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Management (MGT)
Chris Bovaird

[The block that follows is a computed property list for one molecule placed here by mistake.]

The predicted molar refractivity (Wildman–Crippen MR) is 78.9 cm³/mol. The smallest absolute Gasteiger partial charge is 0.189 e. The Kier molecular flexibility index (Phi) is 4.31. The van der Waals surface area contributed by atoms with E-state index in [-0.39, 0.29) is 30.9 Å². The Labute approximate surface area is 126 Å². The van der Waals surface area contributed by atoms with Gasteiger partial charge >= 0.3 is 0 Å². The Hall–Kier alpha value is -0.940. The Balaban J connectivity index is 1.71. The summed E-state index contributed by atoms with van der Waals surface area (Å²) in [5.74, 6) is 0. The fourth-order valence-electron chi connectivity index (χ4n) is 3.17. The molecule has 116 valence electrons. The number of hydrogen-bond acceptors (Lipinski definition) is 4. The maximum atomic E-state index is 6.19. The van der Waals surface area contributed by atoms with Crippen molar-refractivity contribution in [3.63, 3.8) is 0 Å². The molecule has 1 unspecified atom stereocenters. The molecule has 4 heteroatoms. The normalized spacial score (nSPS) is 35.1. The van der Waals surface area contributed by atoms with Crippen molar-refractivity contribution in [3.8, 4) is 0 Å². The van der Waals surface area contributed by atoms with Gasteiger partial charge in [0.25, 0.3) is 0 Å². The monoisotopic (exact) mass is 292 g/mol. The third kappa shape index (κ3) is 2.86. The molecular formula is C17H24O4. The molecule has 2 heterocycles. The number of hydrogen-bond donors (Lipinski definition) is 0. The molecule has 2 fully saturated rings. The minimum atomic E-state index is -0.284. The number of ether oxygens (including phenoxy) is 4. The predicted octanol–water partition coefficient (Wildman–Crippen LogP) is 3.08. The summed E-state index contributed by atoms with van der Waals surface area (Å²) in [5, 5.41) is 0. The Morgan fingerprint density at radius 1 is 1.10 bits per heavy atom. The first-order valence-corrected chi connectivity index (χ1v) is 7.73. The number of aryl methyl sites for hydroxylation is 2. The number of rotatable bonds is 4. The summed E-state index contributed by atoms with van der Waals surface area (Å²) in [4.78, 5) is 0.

Chapter 5: Understanding Marketing Processes & Consumer Behaviour WHAT IS MARKETING -marketing: planning and executing the development, prices, promotion, and distribution of ideas, goods, and services to create exchanges that satisfy both buyers and sellers objectives -our needs and wants are the forces that drive marketing -marketing concept: the idea that the whole firm is directed toward serving present and potential customers at profit -this concept means that a firm must get to know what customers really want -various departments of the firm (marketing, production, finance, and human resources) must operate as a system -the system should be well coordinated and unified in reaching its common goalcustomer satisfaction Providing Value and Satisfaction -consumers buy products that offer the best value when it comes to meeting their needs and wants Value and Benefits -value: relative comparison of a products benefits versus its costs -benefits of a higher value product are much greater than its cost -benefits include the function of the product, emotional satisfactions, experiencing, and possessing it -cost includes sales price, expenditure of the buyers time, and emotional cost of making a purchase decision Value= Benefits Cost -marketing strategies focus on interesting value for customers -adding value to products to satisfy customers needs and wants may mean: 1) developing an entirely new product that performs better (provides greater benefits) 2) having a store open extra hours during a busy season (provides benefits of shopping convenience 3) price reductions (benefits of a lower cost) 4) informational promotion explaining how a product can be used in new ways www.notesolution.comValue and Utility -utility: the ability of a product to satisfy a human or need -marketing strives to provide four kinds of utility: 1) time utility: it makes products available when consumers want them (season wise) 2) place utility: it makes products available where customers can conveniently purchase them (seasonal departments, example: Christmas department) 3) ownership utility: by conveniently transferring ownership from store to customer 4) form utility: by turning raw materials into finished goods; by making products available in the first place Goods, Services, and Ideas -consumer goods: products purchased by individuals for their personal use -firms that sell products to consumers for personal consumption are engaged in consumer marketing -industrial goods: products purchased by companies to use directly or indirectly to produce other products -examples: surgical instruments, earthmovers, unformed plastic -firms that sell products to other manufactures are engaged in industrial marketing -services: intangible products, such as time, expertise, or an activity that can be purchased -marketers also promote ideas -television ads and other ads remind us and stress the importance of things, such as the importance of drinking sober Relationship Marketing -relationship marketing: a type of marketing that emphasizes lasting relationships with customers and suppliers -stronger relationshipsincluding economic and social tiescan result in greater long term satisfaction and customer loyalty -banks offer economic incentives to encourage longer lasting relationships with customers -customers who purchase more of a banks products are offered reduced-price services, and discounts The Marketing Environment -marketing plans, decisions, and strategies are not determined by any business nor experienced marketers -they are strongly influenced by powerful outside forces
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